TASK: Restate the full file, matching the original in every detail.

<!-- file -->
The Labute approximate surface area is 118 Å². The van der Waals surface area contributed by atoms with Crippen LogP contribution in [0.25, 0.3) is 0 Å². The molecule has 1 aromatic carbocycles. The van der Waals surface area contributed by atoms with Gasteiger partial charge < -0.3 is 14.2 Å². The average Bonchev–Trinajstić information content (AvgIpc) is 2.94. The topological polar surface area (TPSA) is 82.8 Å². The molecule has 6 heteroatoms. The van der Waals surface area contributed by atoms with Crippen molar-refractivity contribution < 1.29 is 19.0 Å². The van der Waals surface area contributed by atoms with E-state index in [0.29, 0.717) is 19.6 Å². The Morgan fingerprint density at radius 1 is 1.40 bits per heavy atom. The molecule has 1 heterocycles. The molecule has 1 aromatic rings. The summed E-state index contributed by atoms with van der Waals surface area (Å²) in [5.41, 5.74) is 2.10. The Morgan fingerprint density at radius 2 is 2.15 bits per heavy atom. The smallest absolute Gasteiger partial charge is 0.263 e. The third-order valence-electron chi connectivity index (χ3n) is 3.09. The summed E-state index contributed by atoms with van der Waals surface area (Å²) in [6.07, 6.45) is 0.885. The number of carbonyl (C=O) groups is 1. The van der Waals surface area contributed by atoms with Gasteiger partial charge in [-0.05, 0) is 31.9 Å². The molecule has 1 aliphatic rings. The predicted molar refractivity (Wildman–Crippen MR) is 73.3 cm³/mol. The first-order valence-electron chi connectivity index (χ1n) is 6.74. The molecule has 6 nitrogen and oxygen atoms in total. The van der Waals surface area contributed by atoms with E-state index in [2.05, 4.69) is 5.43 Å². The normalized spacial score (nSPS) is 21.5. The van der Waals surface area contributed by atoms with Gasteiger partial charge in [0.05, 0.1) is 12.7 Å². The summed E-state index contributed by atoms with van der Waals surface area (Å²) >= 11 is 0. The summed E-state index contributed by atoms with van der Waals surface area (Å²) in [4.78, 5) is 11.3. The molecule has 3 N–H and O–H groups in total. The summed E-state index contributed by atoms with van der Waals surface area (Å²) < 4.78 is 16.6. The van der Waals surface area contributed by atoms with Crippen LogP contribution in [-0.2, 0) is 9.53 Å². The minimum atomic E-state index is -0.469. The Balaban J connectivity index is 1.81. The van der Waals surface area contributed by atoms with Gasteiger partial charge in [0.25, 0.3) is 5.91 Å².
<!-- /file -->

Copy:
The Labute approximate surface area is 118 Å². The van der Waals surface area contributed by atoms with Crippen LogP contribution in [0.25, 0.3) is 0 Å². The molecule has 1 aromatic carbocycles. The van der Waals surface area contributed by atoms with Gasteiger partial charge < -0.3 is 14.2 Å². The average Bonchev–Trinajstić information content (AvgIpc) is 2.94. The topological polar surface area (TPSA) is 82.8 Å². The molecule has 6 heteroatoms. The van der Waals surface area contributed by atoms with Crippen molar-refractivity contribution < 1.29 is 19.0 Å². The van der Waals surface area contributed by atoms with E-state index in [0.29, 0.717) is 19.6 Å². The Morgan fingerprint density at radius 1 is 1.40 bits per heavy atom. The molecule has 1 heterocycles. The molecule has 1 aromatic rings. The summed E-state index contributed by atoms with van der Waals surface area (Å²) in [5.41, 5.74) is 2.10. The Morgan fingerprint density at radius 2 is 2.15 bits per heavy atom. The smallest absolute Gasteiger partial charge is 0.263 e. The third-order valence-electron chi connectivity index (χ3n) is 3.09. The summed E-state index contributed by atoms with van der Waals surface area (Å²) in [6.07, 6.45) is 0.885. The number of carbonyl (C=O) groups is 1. The van der Waals surface area contributed by atoms with Gasteiger partial charge in [-0.05, 0) is 31.9 Å². The molecule has 1 aliphatic rings. The predicted molar refractivity (Wildman–Crippen MR) is 73.3 cm³/mol. The first-order valence-electron chi connectivity index (χ1n) is 6.74. The molecule has 6 nitrogen and oxygen atoms in total. The van der Waals surface area contributed by atoms with E-state index in [2.05, 4.69) is 5.43 Å². The normalized spacial score (nSPS) is 21.5. The van der Waals surface area contributed by atoms with Gasteiger partial charge in [0.05, 0.1) is 12.7 Å². The summed E-state index contributed by atoms with van der Waals surface area (Å²) >= 11 is 0. The summed E-state index contributed by atoms with van der Waals surface area (Å²) in [4.78, 5) is 11.3. The molecule has 3 N–H and O–H groups in total. The summed E-state index contributed by atoms with van der Waals surface area (Å²) < 4.78 is 16.6. The van der Waals surface area contributed by atoms with Crippen LogP contribution in [-0.2, 0) is 9.53 Å². The minimum atomic E-state index is -0.469. The Balaban J connectivity index is 1.81. The van der Waals surface area contributed by atoms with Gasteiger partial charge in [0.25, 0.3) is 5.91 Å².